Everybody knows that design in Britain was invented by Terrance Conran and Robert Elms in a deserted warehouse on the southside of the Thames in 1980. Before that, Britain looked and dressed like an episode of Minder. It was ugly, but it was innocent and we were happy.
Remember the Genesis Device in Star Treck II: The Wrath of Kahn? The thing that explodes on a grey, barren moon, its shockwave leaving a trail of lush green natural beauty. Well, it was just like that, except the anti-devistation was original 501s, cappuccino, jazz, Lucky Strike cigarettes … This Face/Conran revolution has shaped our attitude to design ever since.
I’m on the first floor of the Design Museum in the midst of Thomas Heatherwicks collection for the Conran Foundation. It’s 30 000 pounds worth of novelty design culled from pound stores, duty free shops and specialist equipment suppliers around the world. Its an array of beautiful and anonymous design: Welding masks with warthog faces, a glass rifles filled with wine, Pop Tarts, a cardboard coffin …
Wonderful, charming, clever, witty and optimistic, these mini ecstasies of design are moments when designs ambition outstrips its material presence – where a kind of cheapskate alchemy makes more out of less in a way that would make Mies spin in his grave. They show the paucity of imagination, parochial tastes and prosaic predicability of designers.
Upstairs there is an exhibition of the Smithsons houses. The Smithsons would have loved these weird objects. They wrote things called ‘And Now We collect Adverts’, hung around with the Independent Group where Richard Hamilton cut up John McHales American magazines, Edwardo Paulozzi lectured on the anatomy of Donald Duck, and Reyner Banham wrote histories of architecture that ended with highways and movies. The groups interests celebrated and critiqued popular culture, thought that the popular and the mass produced belonged alongside high culture.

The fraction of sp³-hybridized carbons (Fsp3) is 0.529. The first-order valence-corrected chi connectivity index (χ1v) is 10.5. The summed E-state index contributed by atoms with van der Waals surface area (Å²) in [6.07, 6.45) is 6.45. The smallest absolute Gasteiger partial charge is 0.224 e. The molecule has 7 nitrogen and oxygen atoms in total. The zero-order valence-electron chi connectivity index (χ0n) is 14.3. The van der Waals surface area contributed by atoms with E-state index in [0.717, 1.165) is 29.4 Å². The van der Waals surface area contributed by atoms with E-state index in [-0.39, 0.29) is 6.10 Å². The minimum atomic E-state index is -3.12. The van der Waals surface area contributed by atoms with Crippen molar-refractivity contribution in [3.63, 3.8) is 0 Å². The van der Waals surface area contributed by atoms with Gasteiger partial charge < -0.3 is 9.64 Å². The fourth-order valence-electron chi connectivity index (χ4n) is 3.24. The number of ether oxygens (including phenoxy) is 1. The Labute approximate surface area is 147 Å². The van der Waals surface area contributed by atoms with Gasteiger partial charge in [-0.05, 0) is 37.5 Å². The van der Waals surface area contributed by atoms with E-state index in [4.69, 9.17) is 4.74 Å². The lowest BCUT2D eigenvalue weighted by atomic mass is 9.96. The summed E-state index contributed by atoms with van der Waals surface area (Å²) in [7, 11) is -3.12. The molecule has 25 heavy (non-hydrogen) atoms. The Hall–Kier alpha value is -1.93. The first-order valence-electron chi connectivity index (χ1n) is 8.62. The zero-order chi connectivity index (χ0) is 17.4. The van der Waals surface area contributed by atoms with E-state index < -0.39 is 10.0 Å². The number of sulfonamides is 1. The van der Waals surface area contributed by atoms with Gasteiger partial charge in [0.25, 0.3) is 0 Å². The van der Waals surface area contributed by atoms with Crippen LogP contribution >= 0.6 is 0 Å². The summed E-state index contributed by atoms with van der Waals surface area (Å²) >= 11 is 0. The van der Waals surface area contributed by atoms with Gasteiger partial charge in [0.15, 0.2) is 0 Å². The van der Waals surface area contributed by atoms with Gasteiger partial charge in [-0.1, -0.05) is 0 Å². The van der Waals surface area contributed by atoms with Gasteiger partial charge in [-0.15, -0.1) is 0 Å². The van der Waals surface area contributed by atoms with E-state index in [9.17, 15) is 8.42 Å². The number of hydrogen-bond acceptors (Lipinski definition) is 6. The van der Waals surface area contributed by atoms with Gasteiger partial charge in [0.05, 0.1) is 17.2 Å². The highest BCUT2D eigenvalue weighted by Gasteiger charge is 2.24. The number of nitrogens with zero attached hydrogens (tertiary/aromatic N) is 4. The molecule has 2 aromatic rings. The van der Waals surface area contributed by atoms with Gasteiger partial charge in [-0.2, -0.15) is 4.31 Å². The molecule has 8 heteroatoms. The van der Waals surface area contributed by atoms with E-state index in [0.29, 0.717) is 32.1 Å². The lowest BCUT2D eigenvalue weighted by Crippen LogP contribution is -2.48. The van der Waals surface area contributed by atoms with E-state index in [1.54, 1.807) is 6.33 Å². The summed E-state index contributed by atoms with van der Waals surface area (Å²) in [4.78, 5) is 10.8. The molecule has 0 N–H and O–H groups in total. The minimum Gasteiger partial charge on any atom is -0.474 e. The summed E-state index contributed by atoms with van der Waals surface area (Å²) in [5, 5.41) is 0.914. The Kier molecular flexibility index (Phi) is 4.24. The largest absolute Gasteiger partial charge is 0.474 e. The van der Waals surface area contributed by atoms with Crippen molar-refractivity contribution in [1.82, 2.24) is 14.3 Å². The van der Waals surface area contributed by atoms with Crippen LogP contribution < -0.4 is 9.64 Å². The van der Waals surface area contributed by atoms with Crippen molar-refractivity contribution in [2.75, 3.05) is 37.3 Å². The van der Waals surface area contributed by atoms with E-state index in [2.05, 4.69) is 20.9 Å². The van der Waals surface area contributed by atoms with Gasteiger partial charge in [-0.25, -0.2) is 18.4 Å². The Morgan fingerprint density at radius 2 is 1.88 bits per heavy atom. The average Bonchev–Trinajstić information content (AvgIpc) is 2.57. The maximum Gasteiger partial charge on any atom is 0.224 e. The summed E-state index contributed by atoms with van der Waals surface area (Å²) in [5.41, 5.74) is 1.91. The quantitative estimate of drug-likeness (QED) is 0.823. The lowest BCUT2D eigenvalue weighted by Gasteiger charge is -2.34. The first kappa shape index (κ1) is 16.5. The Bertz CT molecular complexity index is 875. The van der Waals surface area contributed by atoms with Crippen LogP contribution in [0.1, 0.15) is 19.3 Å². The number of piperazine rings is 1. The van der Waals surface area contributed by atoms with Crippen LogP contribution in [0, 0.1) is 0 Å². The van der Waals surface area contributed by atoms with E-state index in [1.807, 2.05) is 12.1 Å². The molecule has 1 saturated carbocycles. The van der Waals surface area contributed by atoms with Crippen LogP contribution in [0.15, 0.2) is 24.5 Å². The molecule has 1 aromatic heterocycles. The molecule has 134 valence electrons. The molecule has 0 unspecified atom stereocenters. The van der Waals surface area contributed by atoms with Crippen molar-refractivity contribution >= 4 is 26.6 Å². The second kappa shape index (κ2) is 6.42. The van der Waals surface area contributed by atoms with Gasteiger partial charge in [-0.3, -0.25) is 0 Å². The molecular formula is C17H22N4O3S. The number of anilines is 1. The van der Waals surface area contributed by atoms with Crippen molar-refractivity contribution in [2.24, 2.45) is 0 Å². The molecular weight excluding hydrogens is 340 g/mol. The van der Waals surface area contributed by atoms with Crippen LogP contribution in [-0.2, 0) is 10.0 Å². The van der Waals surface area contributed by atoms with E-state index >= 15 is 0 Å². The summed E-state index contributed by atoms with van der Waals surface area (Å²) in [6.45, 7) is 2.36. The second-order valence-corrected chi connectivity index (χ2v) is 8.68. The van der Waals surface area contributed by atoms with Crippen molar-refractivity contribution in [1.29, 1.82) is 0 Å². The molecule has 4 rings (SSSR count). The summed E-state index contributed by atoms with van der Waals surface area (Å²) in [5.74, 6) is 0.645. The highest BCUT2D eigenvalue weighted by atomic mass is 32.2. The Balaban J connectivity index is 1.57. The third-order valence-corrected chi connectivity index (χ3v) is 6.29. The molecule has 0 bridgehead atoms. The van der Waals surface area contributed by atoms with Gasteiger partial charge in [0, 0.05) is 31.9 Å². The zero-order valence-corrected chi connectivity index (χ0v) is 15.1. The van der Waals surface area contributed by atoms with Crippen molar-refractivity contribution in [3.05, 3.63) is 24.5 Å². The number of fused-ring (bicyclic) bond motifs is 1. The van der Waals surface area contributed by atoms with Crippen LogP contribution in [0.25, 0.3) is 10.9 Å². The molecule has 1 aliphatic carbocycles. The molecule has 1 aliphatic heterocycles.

After the Independent Group, after Pop, after Punk there is a rich tradition of the ordinary, the everyday as high art. So you wonder what the real point of Heatherwicks exhibition is: to challenge the hegemony of taste? to critique designs relationship to function? Billed as ‘ingenious’ and ‘ideas’ it slowly transpires that the point is just this vague.
While the collection is fantastic, the curation is naive. Other similar ventures like Jeremy Dellers Folk Art Archive, Jim Shaws Thrift Store Art collection or the Venturis ‘Learning from Las Vegas’ show how difficult, deeply perplexing, and rewarding the serious study of things usually perceived as ephemera can be. Through its good-natured naivety it avoids all kinds of difficult issues. Because it ignores the context of high design connoisseurship, it lets these beautiful objects down, leaving them as curiosities. Like the show, Britain is inarticulate about design – unlike literature, music, comedy, cooking … all of which are discussed publicly and in some depth. Just like the climax of Changing Rooms, the British open their eyes to design, blink, open their mouths and are completely unable to explain what they see.
Which is understandable, because Design is strange. It isn’t really about function – more a branch of metaphysical poetry. Design in the 21st century doesn’t need to be beautiful or functional. It needs to tell us something about the world: Kitchenware that speaks of existential angst, vanity units that probe mystery of love, executive toys that ponder mortality. Design is a way of talking that is so mute that it becomes eloquent.
There are three great traditions of British design: Moral (Hawksmoor, Ruskin, Morris, Unwin and Parker, the Smithsons …), Stylistic (Inigo Jones, Wren, Lutyens, Pawson …) and Technological (Paxton, Brunel, Rogers, Foster). The beauty of Heatherwicks objects suggests a crashing together of these distinct ideologies in ways that pull the blinkers off designers to reveal gigantic vistas of unexplored territory. Its just a shame that they are presented in a way which loos like a quirky dead end.
First Published in Contemporary